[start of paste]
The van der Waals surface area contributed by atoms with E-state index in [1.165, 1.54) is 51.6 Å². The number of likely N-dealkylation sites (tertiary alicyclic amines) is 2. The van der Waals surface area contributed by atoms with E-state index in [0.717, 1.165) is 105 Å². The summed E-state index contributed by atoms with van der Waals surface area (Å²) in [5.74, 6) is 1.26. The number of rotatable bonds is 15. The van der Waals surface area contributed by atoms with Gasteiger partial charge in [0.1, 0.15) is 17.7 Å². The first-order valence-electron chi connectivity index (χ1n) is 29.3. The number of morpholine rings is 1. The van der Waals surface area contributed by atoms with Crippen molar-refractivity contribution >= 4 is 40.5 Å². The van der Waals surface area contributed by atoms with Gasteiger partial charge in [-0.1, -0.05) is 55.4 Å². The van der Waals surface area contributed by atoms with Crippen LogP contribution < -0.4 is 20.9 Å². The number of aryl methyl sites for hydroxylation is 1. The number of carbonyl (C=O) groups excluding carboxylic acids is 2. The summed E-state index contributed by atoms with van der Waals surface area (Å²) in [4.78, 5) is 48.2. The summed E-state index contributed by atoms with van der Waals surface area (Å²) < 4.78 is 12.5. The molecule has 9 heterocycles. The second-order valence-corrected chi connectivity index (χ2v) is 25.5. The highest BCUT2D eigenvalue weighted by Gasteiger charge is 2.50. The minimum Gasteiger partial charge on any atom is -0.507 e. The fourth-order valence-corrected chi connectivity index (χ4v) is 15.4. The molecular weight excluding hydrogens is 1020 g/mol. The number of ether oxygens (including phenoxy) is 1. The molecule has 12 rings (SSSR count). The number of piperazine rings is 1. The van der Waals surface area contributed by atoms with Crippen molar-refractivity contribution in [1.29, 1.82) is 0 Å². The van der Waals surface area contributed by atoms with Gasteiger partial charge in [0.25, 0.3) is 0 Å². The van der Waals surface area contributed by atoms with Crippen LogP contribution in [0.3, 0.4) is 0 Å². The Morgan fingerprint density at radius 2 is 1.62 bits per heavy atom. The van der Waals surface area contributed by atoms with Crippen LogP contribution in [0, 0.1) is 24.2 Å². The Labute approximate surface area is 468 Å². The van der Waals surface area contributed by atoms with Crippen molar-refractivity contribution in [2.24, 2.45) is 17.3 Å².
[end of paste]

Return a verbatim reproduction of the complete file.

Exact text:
The van der Waals surface area contributed by atoms with E-state index in [1.165, 1.54) is 51.6 Å². The number of likely N-dealkylation sites (tertiary alicyclic amines) is 2. The van der Waals surface area contributed by atoms with E-state index in [0.717, 1.165) is 105 Å². The summed E-state index contributed by atoms with van der Waals surface area (Å²) in [5.74, 6) is 1.26. The number of rotatable bonds is 15. The van der Waals surface area contributed by atoms with Gasteiger partial charge in [0.1, 0.15) is 17.7 Å². The first-order valence-electron chi connectivity index (χ1n) is 29.3. The number of morpholine rings is 1. The van der Waals surface area contributed by atoms with Crippen molar-refractivity contribution >= 4 is 40.5 Å². The van der Waals surface area contributed by atoms with Gasteiger partial charge in [-0.1, -0.05) is 55.4 Å². The van der Waals surface area contributed by atoms with Crippen LogP contribution < -0.4 is 20.9 Å². The number of aryl methyl sites for hydroxylation is 1. The number of carbonyl (C=O) groups excluding carboxylic acids is 2. The summed E-state index contributed by atoms with van der Waals surface area (Å²) in [4.78, 5) is 48.2. The summed E-state index contributed by atoms with van der Waals surface area (Å²) < 4.78 is 12.5. The molecule has 9 heterocycles. The second-order valence-corrected chi connectivity index (χ2v) is 25.5. The highest BCUT2D eigenvalue weighted by Gasteiger charge is 2.50. The minimum Gasteiger partial charge on any atom is -0.507 e. The fourth-order valence-corrected chi connectivity index (χ4v) is 15.4. The molecular weight excluding hydrogens is 1020 g/mol. The number of ether oxygens (including phenoxy) is 1. The molecule has 12 rings (SSSR count). The number of piperazine rings is 1. The van der Waals surface area contributed by atoms with Crippen molar-refractivity contribution in [1.29, 1.82) is 0 Å². The van der Waals surface area contributed by atoms with Gasteiger partial charge in [0.25, 0.3) is 0 Å². The van der Waals surface area contributed by atoms with Crippen LogP contribution in [0.3, 0.4) is 0 Å². The Morgan fingerprint density at radius 2 is 1.62 bits per heavy atom. The van der Waals surface area contributed by atoms with Crippen LogP contribution in [0, 0.1) is 24.2 Å². The Labute approximate surface area is 468 Å². The van der Waals surface area contributed by atoms with Crippen molar-refractivity contribution in [2.24, 2.45) is 17.3 Å².